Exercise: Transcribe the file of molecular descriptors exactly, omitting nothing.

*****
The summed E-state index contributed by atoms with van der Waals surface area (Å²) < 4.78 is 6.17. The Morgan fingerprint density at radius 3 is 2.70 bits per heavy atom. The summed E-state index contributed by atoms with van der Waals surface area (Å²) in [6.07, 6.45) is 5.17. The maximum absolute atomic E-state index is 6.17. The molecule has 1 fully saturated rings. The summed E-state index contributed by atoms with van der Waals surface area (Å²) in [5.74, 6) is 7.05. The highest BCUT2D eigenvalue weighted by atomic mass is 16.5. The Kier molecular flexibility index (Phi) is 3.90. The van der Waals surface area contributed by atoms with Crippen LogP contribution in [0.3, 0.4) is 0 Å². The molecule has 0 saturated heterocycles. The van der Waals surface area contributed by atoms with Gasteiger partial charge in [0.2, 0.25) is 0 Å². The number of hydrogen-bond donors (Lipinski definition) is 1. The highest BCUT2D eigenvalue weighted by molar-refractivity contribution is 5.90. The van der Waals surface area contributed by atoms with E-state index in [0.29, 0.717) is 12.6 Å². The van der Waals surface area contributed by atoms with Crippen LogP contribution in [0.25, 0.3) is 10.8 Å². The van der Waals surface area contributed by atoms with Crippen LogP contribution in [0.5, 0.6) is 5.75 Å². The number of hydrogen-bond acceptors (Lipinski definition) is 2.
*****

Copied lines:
The summed E-state index contributed by atoms with van der Waals surface area (Å²) < 4.78 is 6.17. The Morgan fingerprint density at radius 3 is 2.70 bits per heavy atom. The summed E-state index contributed by atoms with van der Waals surface area (Å²) in [6.07, 6.45) is 5.17. The maximum absolute atomic E-state index is 6.17. The molecule has 1 fully saturated rings. The summed E-state index contributed by atoms with van der Waals surface area (Å²) in [5.74, 6) is 7.05. The highest BCUT2D eigenvalue weighted by atomic mass is 16.5. The Kier molecular flexibility index (Phi) is 3.90. The van der Waals surface area contributed by atoms with Crippen LogP contribution in [0.3, 0.4) is 0 Å². The molecule has 0 saturated heterocycles. The van der Waals surface area contributed by atoms with Gasteiger partial charge in [0.2, 0.25) is 0 Å². The number of hydrogen-bond donors (Lipinski definition) is 1. The highest BCUT2D eigenvalue weighted by molar-refractivity contribution is 5.90. The van der Waals surface area contributed by atoms with E-state index in [0.29, 0.717) is 12.6 Å². The van der Waals surface area contributed by atoms with Crippen LogP contribution in [0.25, 0.3) is 10.8 Å². The van der Waals surface area contributed by atoms with Crippen LogP contribution in [0.5, 0.6) is 5.75 Å². The number of hydrogen-bond acceptors (Lipinski definition) is 2.